Approaching the half-hour mark, some great play down Rovers right-hand side resulted in a deep cross which Barratt came close to connecting with, but goalkeeper Cervi got his hands to the greasy ball and held on well. The play sharply switched to the other end as Caddis sent a low ball across the face of the Rovers’ goal only for Dan Murray to put it behind for a corner under pressure from James Keating.

Celtic were finding their feet at this stage, and after a spell of prolonged pressure and possession around the Rovers box, a clever cross to the back post by Wilson was nodded behind for a corner by a towering Murray. Celtic kept up the pressure on the Rovers rearguard and with a ball not cleared properly Kris Vallers drove a low ball goalward which Mannus saved comfortably down to his right. First-teamer Caddis was threatening to cause all sorts of problems for Rovers and one of his mazy dribbles was thwarted by an illegal challenge from Murray. The resulting free kick was thumped goalward but Mannus did well to punch the ball to safety.

Celtic came out the stronger team after the half-time break. Caddis again was involved in everything Celtic were creating. He drilled a good low shot early into the second half which Mannus parried away to the right. Just after the hour mark Paul McGowan looked to have breached Rovers’ defence but last man Murray hauled down the youngster. In what would have been a red card under League Of Ireland conditions, only a free kick was awarded and Murray got a ticking off from the referee.

With just 19 minutes remaining,Paul Caddis struck to level the game for the visitors. Great sweeping play from the Glasgow side sprayed the ball from left to right. Scotland B international Mark Wilson found himself in an advanced position on the left-hand side of the Rovers’ penalty area and pulled the ball back to Caddis who dispatched the ball from 12 yards past the diving Mannus.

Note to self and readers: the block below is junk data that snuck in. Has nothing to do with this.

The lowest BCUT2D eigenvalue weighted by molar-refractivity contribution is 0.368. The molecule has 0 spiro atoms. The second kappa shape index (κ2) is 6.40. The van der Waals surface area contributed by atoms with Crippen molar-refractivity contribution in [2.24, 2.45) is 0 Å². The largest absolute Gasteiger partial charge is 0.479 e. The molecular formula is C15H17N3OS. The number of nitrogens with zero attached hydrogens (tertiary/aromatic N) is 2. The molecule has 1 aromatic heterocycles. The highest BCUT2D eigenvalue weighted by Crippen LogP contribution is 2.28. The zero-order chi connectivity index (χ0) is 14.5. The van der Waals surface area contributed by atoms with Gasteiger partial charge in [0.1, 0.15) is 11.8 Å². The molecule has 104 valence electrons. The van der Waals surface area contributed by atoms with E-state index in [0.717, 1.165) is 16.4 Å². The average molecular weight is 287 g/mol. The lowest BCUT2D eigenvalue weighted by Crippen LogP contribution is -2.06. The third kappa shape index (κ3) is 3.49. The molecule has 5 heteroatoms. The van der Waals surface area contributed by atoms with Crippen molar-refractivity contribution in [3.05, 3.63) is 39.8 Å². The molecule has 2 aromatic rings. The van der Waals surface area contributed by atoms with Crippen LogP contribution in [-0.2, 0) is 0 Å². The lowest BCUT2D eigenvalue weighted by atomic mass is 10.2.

Celtic could have won the game late on when substitute Philip Tnardzik hit a left-foot curler from 20 yards which thumped against the bar.

Afterwards, Michael O’Neill was pleased with the game: “I think it was a useful workout. We’re playing against good young professionals who are in mid-season and I think in the second half that told a bit to be honest. But the purpose on the friendly was the level of game that we would expect and we certainly got that. It was a competitive game. I’m pleased with a lot of aspects of our game in the first half, we played some really decent stuff. In the second half, I’m not so pleased, though in the last 15 or 20 minutes we had better play.

“It is pre-season, and some players are ahead of others and you’ll always find that. Some of the lads look as if they’re ready to play tomorrow and others look as if they still need a bit of work.”

Celtic reserves manager Neil Lennon was also happy with the performance of his youngsters: “I’m pleased with that. They showed real maturity against a very good Shamrock Rovers side. To go a goal down we could have wilted but we didn’t. It was a real test of our character to play here in Dublin in front of a big crowd. The experience it has given us will do us the world of good.”

LOI — a hidden gem

In Soccerball on August 4, 2009 at 14:04

In years gone by, I had occasionally thrown an awkward glance at League of Ireland soccer, as do the majority of soccer fans in Ireland. I had attended a few St Pat’s games, swayed by the energetic enthusiasm of a friend who was a Saint through and through. I admit I enjoyed the experiences and with St Pat’s being my local club (well, the club whose ground was located closest to my childhood home), I formed a long-distance relationship with them.